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HISTORY BUFF: The legacy of railways in the West Kootenay

Museum archivist Jean-Philippe Stienne will be a regular history columnist in the Nelson Star

by Jean-Philippe Stienne

In the late 19th and early 20th centuries railways had a profound impact on social, political, and economic life in the Kootenays.

The Canadian Pacific Railway (CPR) and the Great Northern Railway operated almost all rail lines in the Kootenays. Their selections for stations, terminals, and workshops could make or break an urban centre; their shipyards built sternwheelers and tugs to transport products and people across lakes and rivers; their telegraph and express services revolutionized communication.

Nelson’s first train station was built in 1891, but the most important event came in 1899 when CPR announced it would set up its divisional headquarters in Nelson. The CPR took advantage of tax exemptions from the city and quickly constructed freight sheds, a turntable, a roundhouse, a wharf, and a new station. The station was built on the site of a Chinese-owned vegetable garden, and Cottonwood Creek was diverted for its construction.

Crew cutting the railway grade below Red Mountain near Rossland, 1896. Photo attributed to Elmer Anderson

The railway companies became some of the city’s biggest employers and, despite the decline of the area’s mining industry, were an important factor in allowing Nelson to maintain its population and position as a leading transportation hub and economic centre in the West Kootenays. By 1954 CPR employed over 500 people in Nelson.

Former Nelson CPR worker Jim Robertson remembers Nelson as a busy railway town.

“There could be 15 trains coming in during a morning from sites such as the Sullivan Mine in Kimberley,” he recalls. “Chemicals and product was distributed in Nelson and sent on to locations like Trail Cominco, the pulp mill in Castlegar, the mills in Midway and Grand Forks or over to the Kootenay Forest Products plywood plant and sawmill that existed in Nelson.”

Daniel Corbin constructed a direct rail line from Spokane to Nelson, completed in 1893. He was prevented from entering Nelson due to the CPR having already been given exclusive rail-access rights within town limits. He instead established his Mountain Station above the townsite. The station site is now occupied by a rail trail parking lot at the east end of Gore Street. Photo: Bunyan Family album

While the rail industry brought opportunity and prosperity to many in the Kootenays, there is also a dark side to the story. Railway construction workers laboured long hours with poor pay, crude equipment and unsafe conditions. Lice infestations were a persistent problem. Diseases swept through labour camps and, without access to reasonable healthcare, many died.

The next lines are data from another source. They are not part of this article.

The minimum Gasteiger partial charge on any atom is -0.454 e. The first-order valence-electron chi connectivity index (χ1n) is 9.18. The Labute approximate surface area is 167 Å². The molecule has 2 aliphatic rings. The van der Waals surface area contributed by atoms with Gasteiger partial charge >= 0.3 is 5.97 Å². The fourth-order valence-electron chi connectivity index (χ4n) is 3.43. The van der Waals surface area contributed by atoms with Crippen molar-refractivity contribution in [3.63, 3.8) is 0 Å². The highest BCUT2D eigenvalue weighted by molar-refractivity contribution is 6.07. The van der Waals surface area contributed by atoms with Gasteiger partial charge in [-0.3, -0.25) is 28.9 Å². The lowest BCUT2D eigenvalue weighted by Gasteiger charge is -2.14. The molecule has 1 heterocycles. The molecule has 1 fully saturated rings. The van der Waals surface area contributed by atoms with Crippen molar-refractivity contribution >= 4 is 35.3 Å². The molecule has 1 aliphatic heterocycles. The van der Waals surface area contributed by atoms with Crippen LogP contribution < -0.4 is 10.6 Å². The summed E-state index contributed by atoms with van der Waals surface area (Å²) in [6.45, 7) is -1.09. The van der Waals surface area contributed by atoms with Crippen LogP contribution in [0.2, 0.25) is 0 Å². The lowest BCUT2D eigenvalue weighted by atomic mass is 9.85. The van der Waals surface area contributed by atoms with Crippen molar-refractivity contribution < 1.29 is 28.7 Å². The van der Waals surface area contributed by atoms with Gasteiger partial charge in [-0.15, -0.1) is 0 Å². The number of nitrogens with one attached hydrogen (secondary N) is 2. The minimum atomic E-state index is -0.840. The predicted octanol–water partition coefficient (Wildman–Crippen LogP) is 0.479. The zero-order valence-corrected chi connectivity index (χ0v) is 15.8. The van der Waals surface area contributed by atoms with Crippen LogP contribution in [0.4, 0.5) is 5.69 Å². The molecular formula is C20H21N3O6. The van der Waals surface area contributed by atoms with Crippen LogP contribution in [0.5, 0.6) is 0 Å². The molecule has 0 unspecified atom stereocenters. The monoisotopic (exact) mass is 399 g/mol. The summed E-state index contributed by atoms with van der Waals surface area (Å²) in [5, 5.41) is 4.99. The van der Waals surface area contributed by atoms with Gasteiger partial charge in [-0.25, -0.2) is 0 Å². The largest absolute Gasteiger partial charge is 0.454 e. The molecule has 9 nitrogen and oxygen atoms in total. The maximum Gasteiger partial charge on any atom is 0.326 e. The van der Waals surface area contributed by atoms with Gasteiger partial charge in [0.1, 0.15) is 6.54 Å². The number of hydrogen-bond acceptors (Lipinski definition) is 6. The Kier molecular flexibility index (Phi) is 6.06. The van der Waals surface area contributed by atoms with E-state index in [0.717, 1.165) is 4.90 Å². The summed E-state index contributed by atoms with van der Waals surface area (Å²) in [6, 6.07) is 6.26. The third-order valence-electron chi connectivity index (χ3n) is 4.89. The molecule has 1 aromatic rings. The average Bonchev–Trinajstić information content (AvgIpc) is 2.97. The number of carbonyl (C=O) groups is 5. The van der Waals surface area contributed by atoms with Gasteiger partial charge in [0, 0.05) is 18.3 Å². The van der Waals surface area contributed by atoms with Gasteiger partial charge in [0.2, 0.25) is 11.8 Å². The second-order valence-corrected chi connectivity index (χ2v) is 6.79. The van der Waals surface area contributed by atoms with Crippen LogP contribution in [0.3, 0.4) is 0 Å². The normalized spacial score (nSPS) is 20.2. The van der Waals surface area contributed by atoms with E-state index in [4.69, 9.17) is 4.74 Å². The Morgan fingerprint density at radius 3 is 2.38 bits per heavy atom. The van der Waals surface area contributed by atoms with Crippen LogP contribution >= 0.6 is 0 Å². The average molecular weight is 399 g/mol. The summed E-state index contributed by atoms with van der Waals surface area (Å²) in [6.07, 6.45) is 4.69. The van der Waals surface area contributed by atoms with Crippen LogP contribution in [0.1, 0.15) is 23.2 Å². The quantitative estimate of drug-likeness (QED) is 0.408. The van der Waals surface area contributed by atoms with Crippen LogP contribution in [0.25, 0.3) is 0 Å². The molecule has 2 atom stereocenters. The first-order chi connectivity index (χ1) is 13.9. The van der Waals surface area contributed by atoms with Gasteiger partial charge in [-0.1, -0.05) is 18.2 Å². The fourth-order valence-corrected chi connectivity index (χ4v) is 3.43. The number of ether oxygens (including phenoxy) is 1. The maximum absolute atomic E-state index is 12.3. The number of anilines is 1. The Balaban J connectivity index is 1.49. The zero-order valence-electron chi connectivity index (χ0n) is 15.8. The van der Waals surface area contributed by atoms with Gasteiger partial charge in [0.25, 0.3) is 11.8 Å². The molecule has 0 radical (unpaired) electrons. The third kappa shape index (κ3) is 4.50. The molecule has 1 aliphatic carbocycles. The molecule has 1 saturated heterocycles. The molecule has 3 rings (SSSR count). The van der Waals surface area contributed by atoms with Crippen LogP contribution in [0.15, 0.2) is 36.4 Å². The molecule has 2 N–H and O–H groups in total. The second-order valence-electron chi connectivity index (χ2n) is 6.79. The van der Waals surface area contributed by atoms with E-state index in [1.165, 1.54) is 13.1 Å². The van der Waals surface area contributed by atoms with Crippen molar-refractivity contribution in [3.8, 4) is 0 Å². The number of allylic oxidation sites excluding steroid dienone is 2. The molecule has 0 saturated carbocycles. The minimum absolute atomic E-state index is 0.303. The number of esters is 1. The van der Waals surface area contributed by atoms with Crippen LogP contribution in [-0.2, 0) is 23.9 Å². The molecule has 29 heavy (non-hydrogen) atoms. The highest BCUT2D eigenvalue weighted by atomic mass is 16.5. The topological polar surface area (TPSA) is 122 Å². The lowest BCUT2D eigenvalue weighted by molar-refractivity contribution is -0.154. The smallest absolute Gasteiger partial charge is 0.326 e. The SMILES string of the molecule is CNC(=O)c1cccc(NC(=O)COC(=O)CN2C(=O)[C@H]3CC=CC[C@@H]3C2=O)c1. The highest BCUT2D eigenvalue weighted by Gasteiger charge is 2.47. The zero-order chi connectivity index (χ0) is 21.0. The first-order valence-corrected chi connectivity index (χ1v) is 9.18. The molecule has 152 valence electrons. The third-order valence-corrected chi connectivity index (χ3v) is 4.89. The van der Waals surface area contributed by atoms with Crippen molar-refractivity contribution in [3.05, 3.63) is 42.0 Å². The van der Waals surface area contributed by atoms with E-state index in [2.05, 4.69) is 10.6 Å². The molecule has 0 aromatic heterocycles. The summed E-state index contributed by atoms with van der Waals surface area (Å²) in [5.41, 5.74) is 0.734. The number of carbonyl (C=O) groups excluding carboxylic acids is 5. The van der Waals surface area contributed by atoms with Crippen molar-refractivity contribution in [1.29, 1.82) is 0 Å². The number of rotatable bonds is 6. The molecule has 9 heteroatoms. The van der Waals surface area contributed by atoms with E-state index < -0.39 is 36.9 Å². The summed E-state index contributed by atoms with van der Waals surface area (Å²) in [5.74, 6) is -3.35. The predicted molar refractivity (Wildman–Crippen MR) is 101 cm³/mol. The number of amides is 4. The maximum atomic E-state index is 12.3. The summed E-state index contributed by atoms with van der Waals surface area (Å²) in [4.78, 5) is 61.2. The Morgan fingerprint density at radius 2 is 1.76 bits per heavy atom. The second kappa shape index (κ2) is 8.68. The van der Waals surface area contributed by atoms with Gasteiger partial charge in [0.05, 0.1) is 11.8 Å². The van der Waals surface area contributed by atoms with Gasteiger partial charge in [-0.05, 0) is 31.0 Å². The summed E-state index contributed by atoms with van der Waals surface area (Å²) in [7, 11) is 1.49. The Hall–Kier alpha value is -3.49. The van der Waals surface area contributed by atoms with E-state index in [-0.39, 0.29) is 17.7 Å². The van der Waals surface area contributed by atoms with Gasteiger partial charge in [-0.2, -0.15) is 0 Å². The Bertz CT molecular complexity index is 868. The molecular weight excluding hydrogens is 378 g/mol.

A significant portion of railway workers across Canada were Chinese. In 1891 Nelson’s first newspaper The Miner reported that over 40 per cent of the workforce building the Kootenay’s first railway between Sproat’s Landing (near present day Castlegar) and Nelson were Chinese. However, in the following years Chinese people were barred from working on the construction of many rail lines due to government legislation and opposition from white workers.

First Nations and Métis communities were fundamentally impacted by railways; many railways in the region were built along the extensive trail networks developed by Indigenous nations. Railways brought settlers looking to extract wealth from the natural landscape. Wildlife patterns that Indigenous people had lived in balance with for generations were dramatically altered. Huge land grants were provided to railway companies, including land that was not subject to treaties and had never been ceded by First Nations communities.

CPR Service Station Platform, Nelson, January 29, 1954. A photograph from the opening day of Nelson’s diesel maintenance shop. The Nelson Daily News reported that the 305-foot-long diesel plant employed 154 workers amongst approximately 500 CPR employees living in the city. Photo: Nelson Daily News Collection

“When we look at the impacts to the land, the impacts to Indigenous people, the impacts to the water, the impacts to the fish, suddenly, the railroad is not as romantic,” says Sinixt Nation spokesperson Shelly Boyd, reflecting on some of the negative impacts of railway history.

“It doesn’t have that same feel. And I think as human beings it is important for us to look at what we are taking. Every time we are taking something, we are changing something, we are moving something else. And we have a responsibility to be aware of this.”

Although railways remain important for freight transportation, the network of sternwheelers, tugs and rail passenger services are gone. A mixed legacy of land ownership issues, displacement, heritage buildings and attractions, environmental damage and rail trails remain.

Jean-Philippe Stienne is the archivist and collections manager at the Nelson Museum Archives and Gallery. History Buff is a new column that will run monthly.